# Exercise 2.63#

import pandas as pd

def prove_v_category(df, mon_prod, preorder_rel):
for row in df.index:
for col in df.columns:
for idx in range(0,len(df.index)):
a = mon_prod(df.iloc[row, idx], df.iloc[idx, col])
assert preorder_rel(a, df.iloc[row,col]), (row,idx,col)


The first property requires that the diagonal be ∞:

$I = ∞ \leq n(x,x)$

Checking the second property by brute force:

inf = float("inf")
wdf = pd.DataFrame(
index=range(3), columns=range(3),
data=[[inf,8,7],[0,inf,0],[0,inf,inf]]
)
display(wdf)
prove_v_category(wdf, min, lambda x,y: x <= y)

0 1 2
0 inf 8.0 7.0
1 0.0 inf 0.0
2 0.0 inf inf

The required second property (with min replaced by ∧):

$n(x,y) ∧ n(y,z) \leq n(x,z)$

For paths that are only two edges long, you can interpret this as the instructions to take the:

minimum edge label in p.

For longer paths, you can see this as considering all possible intermediates y between x and z where y must be precomputed. For this to be true for all intermediates (all y) we must take the:

maximum over all paths p

You could see enrichment in $$\mathcal{W}$$ as the opposite of enrichment in Cost. In this scenario, higher numbers mean two elements are actually more rather than less connected. The NMY and Bool enrichments could be seen as special cases of this kind of enrichment, with only three and two levels of connectedness respectively (in contrast to an infinite number of levels).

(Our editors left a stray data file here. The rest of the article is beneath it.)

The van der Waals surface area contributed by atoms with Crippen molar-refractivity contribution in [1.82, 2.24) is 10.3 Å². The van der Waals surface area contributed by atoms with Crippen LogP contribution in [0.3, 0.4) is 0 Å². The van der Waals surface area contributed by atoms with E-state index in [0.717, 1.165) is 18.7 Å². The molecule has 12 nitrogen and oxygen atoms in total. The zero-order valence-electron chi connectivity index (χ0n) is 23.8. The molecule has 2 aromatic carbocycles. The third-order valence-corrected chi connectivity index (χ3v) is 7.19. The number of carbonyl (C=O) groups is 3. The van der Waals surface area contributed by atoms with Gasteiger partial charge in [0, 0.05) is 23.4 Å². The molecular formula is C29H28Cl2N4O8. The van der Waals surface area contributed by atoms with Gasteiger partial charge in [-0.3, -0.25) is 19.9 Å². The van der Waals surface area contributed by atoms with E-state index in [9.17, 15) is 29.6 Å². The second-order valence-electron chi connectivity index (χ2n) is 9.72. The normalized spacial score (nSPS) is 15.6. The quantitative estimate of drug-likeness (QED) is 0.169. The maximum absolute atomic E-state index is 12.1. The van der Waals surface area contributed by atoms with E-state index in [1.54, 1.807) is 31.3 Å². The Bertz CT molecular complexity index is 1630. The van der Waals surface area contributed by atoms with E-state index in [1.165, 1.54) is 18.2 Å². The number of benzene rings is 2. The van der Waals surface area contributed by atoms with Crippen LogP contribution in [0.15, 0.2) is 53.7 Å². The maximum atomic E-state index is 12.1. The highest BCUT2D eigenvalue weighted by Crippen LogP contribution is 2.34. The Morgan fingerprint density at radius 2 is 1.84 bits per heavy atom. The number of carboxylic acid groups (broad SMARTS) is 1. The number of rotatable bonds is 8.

If you saw the graph as editable (as in a neural network) or at least “editable” in the sense you can turn off connections by setting them to zero, then you could see these levels of connectedness as network weights. In some design contexts (e.g. Transformer models) the opposite concept (distance) is used, and the network structure is optimized to minimize distance between key nodes. One could use the number of edges as a distance as well (assign each a value of one) if network weights haven’t been assigned yet.